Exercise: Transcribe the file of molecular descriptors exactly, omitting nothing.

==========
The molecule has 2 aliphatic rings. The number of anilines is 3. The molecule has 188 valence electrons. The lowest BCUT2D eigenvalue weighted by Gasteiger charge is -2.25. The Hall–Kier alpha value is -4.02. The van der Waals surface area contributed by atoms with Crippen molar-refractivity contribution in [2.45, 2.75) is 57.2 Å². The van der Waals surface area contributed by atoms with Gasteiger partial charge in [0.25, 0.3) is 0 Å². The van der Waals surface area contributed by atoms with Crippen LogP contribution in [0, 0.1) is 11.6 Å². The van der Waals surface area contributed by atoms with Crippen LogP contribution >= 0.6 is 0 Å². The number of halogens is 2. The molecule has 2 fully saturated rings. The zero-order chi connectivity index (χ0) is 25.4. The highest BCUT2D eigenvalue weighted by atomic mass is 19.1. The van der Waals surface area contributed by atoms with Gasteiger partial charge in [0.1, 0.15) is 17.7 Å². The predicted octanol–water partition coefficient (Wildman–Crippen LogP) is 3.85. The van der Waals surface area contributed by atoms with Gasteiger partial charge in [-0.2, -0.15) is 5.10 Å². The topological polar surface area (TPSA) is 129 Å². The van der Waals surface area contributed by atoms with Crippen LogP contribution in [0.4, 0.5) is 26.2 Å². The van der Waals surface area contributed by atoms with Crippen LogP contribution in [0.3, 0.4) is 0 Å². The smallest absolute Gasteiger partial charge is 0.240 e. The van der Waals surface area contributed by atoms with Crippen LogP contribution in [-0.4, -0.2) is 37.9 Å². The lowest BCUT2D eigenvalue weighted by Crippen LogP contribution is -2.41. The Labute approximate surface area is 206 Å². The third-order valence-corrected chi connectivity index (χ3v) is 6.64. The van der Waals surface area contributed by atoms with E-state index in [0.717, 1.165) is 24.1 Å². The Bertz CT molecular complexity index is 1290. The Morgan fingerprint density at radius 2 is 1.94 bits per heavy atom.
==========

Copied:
The molecule has 2 aliphatic rings. The number of anilines is 3. The molecule has 188 valence electrons. The lowest BCUT2D eigenvalue weighted by Gasteiger charge is -2.25. The Hall–Kier alpha value is -4.02. The van der Waals surface area contributed by atoms with Crippen molar-refractivity contribution in [2.45, 2.75) is 57.2 Å². The van der Waals surface area contributed by atoms with Gasteiger partial charge in [0.25, 0.3) is 0 Å². The van der Waals surface area contributed by atoms with Crippen LogP contribution in [0, 0.1) is 11.6 Å². The van der Waals surface area contributed by atoms with Crippen LogP contribution >= 0.6 is 0 Å². The number of halogens is 2. The molecule has 2 fully saturated rings. The zero-order chi connectivity index (χ0) is 25.4. The highest BCUT2D eigenvalue weighted by atomic mass is 19.1. The van der Waals surface area contributed by atoms with Gasteiger partial charge in [0.1, 0.15) is 17.7 Å². The predicted octanol–water partition coefficient (Wildman–Crippen LogP) is 3.85. The van der Waals surface area contributed by atoms with Gasteiger partial charge in [-0.2, -0.15) is 5.10 Å². The topological polar surface area (TPSA) is 129 Å². The van der Waals surface area contributed by atoms with Crippen LogP contribution in [0.4, 0.5) is 26.2 Å². The van der Waals surface area contributed by atoms with Crippen LogP contribution in [0.3, 0.4) is 0 Å². The smallest absolute Gasteiger partial charge is 0.240 e. The van der Waals surface area contributed by atoms with Crippen LogP contribution in [-0.4, -0.2) is 37.9 Å². The lowest BCUT2D eigenvalue weighted by Crippen LogP contribution is -2.41. The Labute approximate surface area is 206 Å². The third-order valence-corrected chi connectivity index (χ3v) is 6.64. The van der Waals surface area contributed by atoms with E-state index in [0.717, 1.165) is 24.1 Å². The Bertz CT molecular complexity index is 1290. The Morgan fingerprint density at radius 2 is 1.94 bits per heavy atom.